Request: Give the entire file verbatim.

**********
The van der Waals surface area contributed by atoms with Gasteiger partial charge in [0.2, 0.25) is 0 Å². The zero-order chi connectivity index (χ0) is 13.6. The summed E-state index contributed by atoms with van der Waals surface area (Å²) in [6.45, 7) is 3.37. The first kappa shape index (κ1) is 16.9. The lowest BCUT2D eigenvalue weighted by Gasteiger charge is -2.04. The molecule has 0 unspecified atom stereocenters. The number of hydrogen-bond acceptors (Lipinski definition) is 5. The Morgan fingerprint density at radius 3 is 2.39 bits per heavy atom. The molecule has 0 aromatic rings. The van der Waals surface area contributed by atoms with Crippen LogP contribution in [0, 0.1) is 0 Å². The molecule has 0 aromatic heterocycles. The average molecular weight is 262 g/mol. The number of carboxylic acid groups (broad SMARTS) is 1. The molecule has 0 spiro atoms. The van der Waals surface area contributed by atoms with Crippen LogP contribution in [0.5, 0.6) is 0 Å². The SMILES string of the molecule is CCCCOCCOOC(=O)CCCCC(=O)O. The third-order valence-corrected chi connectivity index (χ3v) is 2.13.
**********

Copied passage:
The van der Waals surface area contributed by atoms with Gasteiger partial charge in [0.2, 0.25) is 0 Å². The zero-order chi connectivity index (χ0) is 13.6. The summed E-state index contributed by atoms with van der Waals surface area (Å²) in [6.45, 7) is 3.37. The first kappa shape index (κ1) is 16.9. The lowest BCUT2D eigenvalue weighted by Gasteiger charge is -2.04. The molecule has 0 unspecified atom stereocenters. The number of hydrogen-bond acceptors (Lipinski definition) is 5. The Morgan fingerprint density at radius 3 is 2.39 bits per heavy atom. The molecule has 0 aromatic rings. The van der Waals surface area contributed by atoms with Crippen LogP contribution in [0, 0.1) is 0 Å². The molecule has 0 aromatic heterocycles. The average molecular weight is 262 g/mol. The number of carboxylic acid groups (broad SMARTS) is 1. The molecule has 0 spiro atoms. The van der Waals surface area contributed by atoms with Crippen LogP contribution in [0.5, 0.6) is 0 Å². The SMILES string of the molecule is CCCCOCCOOC(=O)CCCCC(=O)O. The third-order valence-corrected chi connectivity index (χ3v) is 2.13.